A report worth reading, by Rick Altman, on recent cuts at Iowa. The report is worth reading for its clarity: he notes not just the need for cuts, but also the need to invoke academic as well as financial criteria when making them. He also points out how the humanities took a beating at Iowa during this recent process. (How surprising.)

THE UNIVERSITY’S REASON FOR BEING

In a 5 March Press-Citizen Guest Opinion, University of Iowa Graduate College Dean John C. Keller explains, as his title proclaims, that “Pursuit of excellence comes through assessment.” Taken together with Provost Wallace Loh’s recent oral and published remarks, Keller’s piece provides a clear justification for assessing the quality of the University’s graduate programs. He is right, assessment is necessary. And in these difficult budgetary times, reallocation must be practiced assiduously — even to the point of closing some programs. The question is not whether to assess the University’s graduate programs, but how to assess them. The procedures adopted by the Provost’s Task Force on Graduate Education leave much to be desired. Here are some important reasons why further — and a different kind of — assessment is necessary….

Task Force Criteria. Judging from the criticisms leveled at those programs initially judged “Weak” (subsequently relabeled “Requiring Further Evaluation”), qualitative concerns such as the caliber of faculty and student research took a back seat to such quantitative measures as completion rate and time to degree. Dean Keller notes that “The focus of the assessments was on graduate student outcomes.” What he doesn’t say is that the data furnished to the committee defined “student outcomes” in a particularly narrow way. Instead of focusing on the quality of dissertations, the number and quality of student publications, or the type of institution where students found jobs, the Task Force focused instead on easily measurable (but not necessarily pertinent) figures including “time to degree.” The case of the Film Studies PhD program is instructive. The fact that a recent Film Studies student won the national prize for best dissertation was not taken into account. The number of Film Studies dissertations that have been published by prestigious presses was deemed less important than the amount of time it took those students to complete their degrees. No attention was paid to the fact that recent Film Studies graduates are now in tenure-track positions at Catholic University, the University of Chicago (2), Fordham, Michigan State, Notre Dame, Trinity, the University of Iceland, and Yale. Or that earlier Film Studies graduates are now tenured at dozens of major universities, including Brown (2), Chicago, Cornell, Dartmouth, Georgetown, Harvard, Northwestern (2), Notre Dame (2), Texas, and Yale. The fact that Iowa PhDs have been crucial to the development of Film Studies as an academic discipline, and continue to make major contributions to the field, is ignored in favor of time-to-degree data that make no distinction between a diploma mill and a world-class program….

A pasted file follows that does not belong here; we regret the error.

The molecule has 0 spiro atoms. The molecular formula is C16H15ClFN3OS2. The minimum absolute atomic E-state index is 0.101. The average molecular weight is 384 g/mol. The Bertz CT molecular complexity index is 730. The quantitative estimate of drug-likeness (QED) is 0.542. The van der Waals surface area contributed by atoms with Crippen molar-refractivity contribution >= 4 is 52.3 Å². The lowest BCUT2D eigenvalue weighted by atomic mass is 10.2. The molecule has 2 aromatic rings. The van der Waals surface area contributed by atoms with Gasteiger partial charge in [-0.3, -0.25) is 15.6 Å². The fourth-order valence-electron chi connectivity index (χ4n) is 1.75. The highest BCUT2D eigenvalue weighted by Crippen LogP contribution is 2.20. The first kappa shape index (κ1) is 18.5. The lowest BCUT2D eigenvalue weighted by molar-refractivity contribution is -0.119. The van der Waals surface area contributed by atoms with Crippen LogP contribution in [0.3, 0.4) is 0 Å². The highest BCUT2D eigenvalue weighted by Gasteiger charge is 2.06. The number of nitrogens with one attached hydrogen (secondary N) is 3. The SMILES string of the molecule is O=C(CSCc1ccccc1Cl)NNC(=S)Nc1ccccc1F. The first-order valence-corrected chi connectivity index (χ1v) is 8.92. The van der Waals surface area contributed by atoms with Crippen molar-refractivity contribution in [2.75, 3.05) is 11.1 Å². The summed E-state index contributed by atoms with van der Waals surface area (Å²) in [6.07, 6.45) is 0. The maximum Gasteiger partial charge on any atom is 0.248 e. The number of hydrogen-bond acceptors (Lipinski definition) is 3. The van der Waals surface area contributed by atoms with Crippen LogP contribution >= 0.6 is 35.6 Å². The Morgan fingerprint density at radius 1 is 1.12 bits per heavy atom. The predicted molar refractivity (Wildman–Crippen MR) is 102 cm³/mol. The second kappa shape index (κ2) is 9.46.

When challenged about the Task Force’s recommendations, the Provost has regularly insisted that the Task Force on Graduate Education was not created to evaluate faculty and graduate student performance. When contacted by an international network of scholars and alumni, he has consistently claimed ignorance of their letters. When pressed, the Dean of the Graduate College offers inappropriate arguments. This is a sad moment in the history of a great University. It is hard not to feel a profound sense of shame upon hearing this University’s chief academic officers say publicly that it is appropriate to base University restructuring on something other than faculty and graduate student excellence.

Many University faculty currently share a sense that the University’s educational leadership has been supplanted by an efficiency expert mentality. In these difficult times, do we need to sail our ship efficiently? Of course we do. But if we lose sight of the University’s reason for being — its educational mission — then we will have abandoned the very values on which the University is built. To be sure, the University of Iowa faces an unprecedented financial challenge. But efficiency expert solutions provide only a short-term fix. Provost Loh and Dean Keller are right that we need to evaluate our degree programs, and that we need to make hard decisions based on those evaluations. Unless the evaluations are based on appropriate values, however, the evaluations will damage the University rather than serve it.

The whole thing really should be read. Its criticisms of the process of budgetary cuts are incisive, and its advocacy of intellectual standards exemplary.

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